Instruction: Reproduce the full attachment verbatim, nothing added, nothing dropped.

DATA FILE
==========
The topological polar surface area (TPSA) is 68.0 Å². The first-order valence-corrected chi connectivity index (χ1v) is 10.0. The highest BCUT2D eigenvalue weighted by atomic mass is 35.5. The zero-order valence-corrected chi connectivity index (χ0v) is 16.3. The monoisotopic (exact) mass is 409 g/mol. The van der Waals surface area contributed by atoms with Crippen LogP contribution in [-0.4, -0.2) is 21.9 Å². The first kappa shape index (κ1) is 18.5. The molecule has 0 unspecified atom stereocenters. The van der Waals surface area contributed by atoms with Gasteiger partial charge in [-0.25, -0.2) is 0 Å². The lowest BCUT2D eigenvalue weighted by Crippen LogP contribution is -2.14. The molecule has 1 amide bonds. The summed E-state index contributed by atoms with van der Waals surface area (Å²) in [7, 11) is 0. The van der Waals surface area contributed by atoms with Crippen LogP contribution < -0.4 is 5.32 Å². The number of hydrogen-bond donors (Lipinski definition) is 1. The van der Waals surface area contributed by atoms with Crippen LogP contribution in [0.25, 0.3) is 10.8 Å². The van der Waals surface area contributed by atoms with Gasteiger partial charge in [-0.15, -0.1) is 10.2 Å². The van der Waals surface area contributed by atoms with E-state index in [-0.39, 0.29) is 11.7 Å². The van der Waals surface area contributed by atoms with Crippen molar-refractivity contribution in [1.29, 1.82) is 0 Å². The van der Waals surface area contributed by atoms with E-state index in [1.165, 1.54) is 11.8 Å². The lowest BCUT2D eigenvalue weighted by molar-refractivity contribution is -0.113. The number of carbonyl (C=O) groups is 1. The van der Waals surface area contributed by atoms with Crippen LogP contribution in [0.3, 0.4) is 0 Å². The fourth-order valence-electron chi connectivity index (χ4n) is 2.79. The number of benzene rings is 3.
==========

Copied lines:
The topological polar surface area (TPSA) is 68.0 Å². The first-order valence-corrected chi connectivity index (χ1v) is 10.0. The highest BCUT2D eigenvalue weighted by atomic mass is 35.5. The zero-order valence-corrected chi connectivity index (χ0v) is 16.3. The monoisotopic (exact) mass is 409 g/mol. The van der Waals surface area contributed by atoms with Crippen LogP contribution in [-0.4, -0.2) is 21.9 Å². The first kappa shape index (κ1) is 18.5. The molecule has 0 unspecified atom stereocenters. The van der Waals surface area contributed by atoms with Gasteiger partial charge in [-0.25, -0.2) is 0 Å². The lowest BCUT2D eigenvalue weighted by Crippen LogP contribution is -2.14. The molecule has 1 amide bonds. The summed E-state index contributed by atoms with van der Waals surface area (Å²) in [7, 11) is 0. The van der Waals surface area contributed by atoms with Crippen LogP contribution < -0.4 is 5.32 Å². The number of hydrogen-bond donors (Lipinski definition) is 1. The van der Waals surface area contributed by atoms with Crippen LogP contribution in [0.25, 0.3) is 10.8 Å². The van der Waals surface area contributed by atoms with Gasteiger partial charge in [-0.15, -0.1) is 10.2 Å². The van der Waals surface area contributed by atoms with E-state index in [-0.39, 0.29) is 11.7 Å². The van der Waals surface area contributed by atoms with Crippen molar-refractivity contribution in [1.29, 1.82) is 0 Å². The van der Waals surface area contributed by atoms with E-state index in [1.165, 1.54) is 11.8 Å². The lowest BCUT2D eigenvalue weighted by molar-refractivity contribution is -0.113. The number of carbonyl (C=O) groups is 1. The van der Waals surface area contributed by atoms with Crippen LogP contribution in [0.3, 0.4) is 0 Å². The fourth-order valence-electron chi connectivity index (χ4n) is 2.79. The number of benzene rings is 3.